Snipers threaten the peace treaty

Chris Rea argues that a lasting settlement is still some distance away
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Peace in our time - but only just. The Leicester accord between the Rugby Football Union and the English Professional Rugby Union Clubs, which was announced on Thursday night, may turn out to be more of a ceasefire than a full-blown, permanent settlement.

There are too many snipers still lurking in the undergrowth for anyone to feel completely secure about rugby's future. Sir John Hall and Son, rugby men through to their Alan Shearer replica vests, peevishly walked out of the meeting in Leicester before agreement had been reached. For the time being they have gone but for how long? Sir John is still sabre- rattling from the sidelines. And how many more punctured egos are searching for ways and means to reflate?

There is much to do, not least to come up with an appropriate name for the new company (temporarily called Newco) charged with the awesome responsibility of organising the club game in England.

Somehow the new title will have to convey a spirit of harmony between the groups. As for the playground bullies, Epruc, they face neither detention nor suspension but, in their present form, oblivion. They will presumably now merge with Newco, whose board of management will comprise six representatives from the clubs and two from the RFU, who will nevertheless still have the right of approval, as Cliff Brittle, the chairman of the executive, demanded.

The funding arrangements are extremely generous and - for the majority of the 24 leading clubs - perfectly acceptable: pounds 8m this season, pounds 10m in each of the following two seasons and a conditional guarantee of more money in years four and five.

The fact is that Epruc have been a disaster. They have made threats they did not carry through, promises they could not keep and ultimately they have conceded ground on almost every point they raised. They have served no purpose other than to cause massive disruption to the season, to fuel the wildest fantasies of a few and to bring hardship to the rest. Right up until the end of last week's negotiations, the hawkish minority were prepared to scupper the deal and had it not been for what amounted to a forced entry by the moderates, agreement would still not have been reached between the sides.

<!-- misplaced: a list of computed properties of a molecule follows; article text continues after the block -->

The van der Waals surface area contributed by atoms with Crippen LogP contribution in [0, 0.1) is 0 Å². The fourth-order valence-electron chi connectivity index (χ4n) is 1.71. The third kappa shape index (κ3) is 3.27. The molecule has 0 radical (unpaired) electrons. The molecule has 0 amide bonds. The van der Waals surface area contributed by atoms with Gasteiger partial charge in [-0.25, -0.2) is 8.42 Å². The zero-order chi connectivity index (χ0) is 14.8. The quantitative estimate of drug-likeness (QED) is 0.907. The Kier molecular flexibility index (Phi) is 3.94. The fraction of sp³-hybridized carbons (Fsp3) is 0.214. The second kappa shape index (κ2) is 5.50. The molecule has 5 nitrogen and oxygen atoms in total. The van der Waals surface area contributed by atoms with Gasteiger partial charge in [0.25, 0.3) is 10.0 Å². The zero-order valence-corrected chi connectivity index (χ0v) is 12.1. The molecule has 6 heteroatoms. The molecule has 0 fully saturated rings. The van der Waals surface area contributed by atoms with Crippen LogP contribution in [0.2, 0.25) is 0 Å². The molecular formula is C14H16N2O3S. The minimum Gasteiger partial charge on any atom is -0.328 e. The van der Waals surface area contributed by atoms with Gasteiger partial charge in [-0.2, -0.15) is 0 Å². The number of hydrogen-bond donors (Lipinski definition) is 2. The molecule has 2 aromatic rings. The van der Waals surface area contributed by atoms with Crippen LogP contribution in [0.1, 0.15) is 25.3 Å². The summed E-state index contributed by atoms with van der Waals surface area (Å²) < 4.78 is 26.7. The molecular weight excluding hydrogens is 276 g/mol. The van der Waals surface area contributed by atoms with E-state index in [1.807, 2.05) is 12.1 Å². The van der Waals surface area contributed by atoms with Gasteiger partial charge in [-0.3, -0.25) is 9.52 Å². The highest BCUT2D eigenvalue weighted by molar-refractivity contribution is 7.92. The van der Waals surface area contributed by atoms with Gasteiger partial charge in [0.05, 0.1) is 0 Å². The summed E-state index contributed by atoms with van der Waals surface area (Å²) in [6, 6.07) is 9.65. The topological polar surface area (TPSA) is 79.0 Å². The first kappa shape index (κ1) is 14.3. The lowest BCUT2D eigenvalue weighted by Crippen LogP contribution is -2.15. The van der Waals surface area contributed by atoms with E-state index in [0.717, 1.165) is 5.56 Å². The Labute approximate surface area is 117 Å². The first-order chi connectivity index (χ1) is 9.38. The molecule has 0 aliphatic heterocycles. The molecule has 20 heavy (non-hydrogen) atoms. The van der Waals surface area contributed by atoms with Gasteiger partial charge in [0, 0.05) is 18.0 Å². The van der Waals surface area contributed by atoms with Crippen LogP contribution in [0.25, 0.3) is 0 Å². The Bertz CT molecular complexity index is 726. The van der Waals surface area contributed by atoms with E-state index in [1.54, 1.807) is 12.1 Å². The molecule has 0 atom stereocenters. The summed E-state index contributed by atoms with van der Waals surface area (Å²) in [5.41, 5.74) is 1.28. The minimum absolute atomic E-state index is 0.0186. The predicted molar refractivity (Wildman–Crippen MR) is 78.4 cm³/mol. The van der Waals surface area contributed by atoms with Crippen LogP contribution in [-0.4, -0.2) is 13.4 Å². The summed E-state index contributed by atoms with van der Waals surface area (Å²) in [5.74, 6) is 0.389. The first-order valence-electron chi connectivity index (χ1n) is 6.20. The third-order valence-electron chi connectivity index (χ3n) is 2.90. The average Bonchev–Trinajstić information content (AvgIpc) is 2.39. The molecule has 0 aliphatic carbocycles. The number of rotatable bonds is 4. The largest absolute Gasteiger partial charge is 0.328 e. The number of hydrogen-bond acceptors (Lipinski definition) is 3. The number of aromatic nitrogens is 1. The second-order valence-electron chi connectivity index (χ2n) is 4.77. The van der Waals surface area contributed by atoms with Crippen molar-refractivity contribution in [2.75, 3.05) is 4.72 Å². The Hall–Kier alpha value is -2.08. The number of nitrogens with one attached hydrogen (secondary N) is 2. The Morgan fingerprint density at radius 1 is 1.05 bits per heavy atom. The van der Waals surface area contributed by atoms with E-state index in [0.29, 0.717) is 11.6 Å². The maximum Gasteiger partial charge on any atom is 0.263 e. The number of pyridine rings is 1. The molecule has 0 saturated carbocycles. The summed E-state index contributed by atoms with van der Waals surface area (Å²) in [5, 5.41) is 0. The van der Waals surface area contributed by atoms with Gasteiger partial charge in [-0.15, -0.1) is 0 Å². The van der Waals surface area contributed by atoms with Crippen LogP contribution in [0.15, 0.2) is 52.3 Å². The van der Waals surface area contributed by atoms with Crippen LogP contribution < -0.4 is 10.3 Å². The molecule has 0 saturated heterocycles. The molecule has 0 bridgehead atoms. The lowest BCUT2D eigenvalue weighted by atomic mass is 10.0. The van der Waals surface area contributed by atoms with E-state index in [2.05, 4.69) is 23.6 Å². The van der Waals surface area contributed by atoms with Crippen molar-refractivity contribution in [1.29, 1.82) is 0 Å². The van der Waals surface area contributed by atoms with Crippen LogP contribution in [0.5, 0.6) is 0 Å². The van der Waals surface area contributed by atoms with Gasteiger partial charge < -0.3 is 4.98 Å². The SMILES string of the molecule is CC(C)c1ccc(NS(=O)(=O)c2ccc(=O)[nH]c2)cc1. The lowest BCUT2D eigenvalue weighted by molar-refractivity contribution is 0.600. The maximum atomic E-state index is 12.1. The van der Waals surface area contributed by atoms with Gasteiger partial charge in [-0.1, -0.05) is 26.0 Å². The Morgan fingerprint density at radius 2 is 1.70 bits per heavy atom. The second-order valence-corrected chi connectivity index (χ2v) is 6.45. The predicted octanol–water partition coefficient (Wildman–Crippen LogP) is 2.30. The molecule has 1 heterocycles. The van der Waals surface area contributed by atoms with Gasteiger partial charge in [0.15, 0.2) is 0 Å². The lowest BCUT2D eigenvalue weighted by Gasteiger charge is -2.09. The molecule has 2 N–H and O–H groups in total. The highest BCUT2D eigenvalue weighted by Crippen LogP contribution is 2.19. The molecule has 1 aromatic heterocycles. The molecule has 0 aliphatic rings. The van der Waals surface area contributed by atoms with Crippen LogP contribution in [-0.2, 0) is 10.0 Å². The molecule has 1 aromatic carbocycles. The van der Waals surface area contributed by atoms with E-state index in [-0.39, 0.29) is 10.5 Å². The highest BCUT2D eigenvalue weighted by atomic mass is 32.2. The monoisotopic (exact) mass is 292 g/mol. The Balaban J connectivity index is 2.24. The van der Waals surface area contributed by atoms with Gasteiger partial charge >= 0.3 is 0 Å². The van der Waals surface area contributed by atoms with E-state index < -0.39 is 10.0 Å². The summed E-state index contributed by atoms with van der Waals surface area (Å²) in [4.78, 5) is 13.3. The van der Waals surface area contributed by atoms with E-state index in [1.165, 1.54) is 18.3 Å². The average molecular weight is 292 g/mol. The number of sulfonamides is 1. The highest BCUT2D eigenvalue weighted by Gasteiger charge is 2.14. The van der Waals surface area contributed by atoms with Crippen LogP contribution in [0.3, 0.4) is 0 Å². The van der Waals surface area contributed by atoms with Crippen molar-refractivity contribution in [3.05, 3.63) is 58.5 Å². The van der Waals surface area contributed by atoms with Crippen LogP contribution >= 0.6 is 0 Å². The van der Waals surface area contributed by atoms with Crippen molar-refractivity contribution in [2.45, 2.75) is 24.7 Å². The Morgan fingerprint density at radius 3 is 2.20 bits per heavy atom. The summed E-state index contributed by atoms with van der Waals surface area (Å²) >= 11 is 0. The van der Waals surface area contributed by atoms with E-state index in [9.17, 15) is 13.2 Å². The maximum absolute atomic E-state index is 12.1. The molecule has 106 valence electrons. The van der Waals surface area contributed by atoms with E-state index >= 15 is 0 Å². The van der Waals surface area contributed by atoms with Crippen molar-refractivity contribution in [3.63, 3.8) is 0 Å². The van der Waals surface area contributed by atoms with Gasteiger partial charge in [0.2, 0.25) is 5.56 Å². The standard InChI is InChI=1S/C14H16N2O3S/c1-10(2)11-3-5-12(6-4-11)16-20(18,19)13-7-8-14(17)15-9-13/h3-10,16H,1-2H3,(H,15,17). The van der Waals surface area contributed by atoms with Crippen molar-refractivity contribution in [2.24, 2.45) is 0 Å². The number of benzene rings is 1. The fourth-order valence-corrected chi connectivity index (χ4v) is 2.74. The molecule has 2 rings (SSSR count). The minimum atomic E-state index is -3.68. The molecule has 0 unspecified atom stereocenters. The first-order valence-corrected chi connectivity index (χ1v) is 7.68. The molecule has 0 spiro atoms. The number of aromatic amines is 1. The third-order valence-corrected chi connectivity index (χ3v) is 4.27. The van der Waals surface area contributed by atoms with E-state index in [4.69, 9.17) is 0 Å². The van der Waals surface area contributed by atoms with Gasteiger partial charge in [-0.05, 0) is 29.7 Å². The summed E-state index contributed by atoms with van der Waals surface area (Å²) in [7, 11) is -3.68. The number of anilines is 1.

The first task of the new company will be to solve the problem of the players' contracts. As things stand at the moment it is possible that England's leading players may be prevented from signing an RFU contract as a consequence of their binding agreement with their clubs and Epruc. Another priority will be to find a way through the maze of conflicting interests to produce a properly structured season benefiting both club and country without endangering the health and safety of the players. It is folly to overload the system. Not only would it be physically devastating for the players but it would be a surefire turn-off for the public, whose tolerance threshold and whose pockets are already showing signs of being overstretched.

The crowd for last week's international against Italy was disappointing, no matter how many and varied were the excuses for it. There are unlikely to be many more at Twickenham for the game against Argentina in a fortnight's time. The pre-Christmas schedule for next season is even more punishing against opponents of the highest calibre. Before very long the golden goose, poor dear, will be flat on its back, legs in the air. The buzz of excitement, the tingle of anticipation surrounding international fixtures, stem from their rarity value. Destroy that and you start to erode the magic and mystique of the occasion.

On the other hand the bills, which must now accommodate the players' wages, have to be paid, but it is surely not beyond the wit and wisdom of the game's administrators to produce a plan which will be of maximum benefit to all parties involved.

However much they attempt to play down their achievement this has been an important victory for the RFU. If all goes according to plan they will have regained control of the top players and retained the authority to negotiate with television companies and to structure the season. Most important of all, they will control the game. What they must do now is to transform themselves into a body fit to govern in the professional era.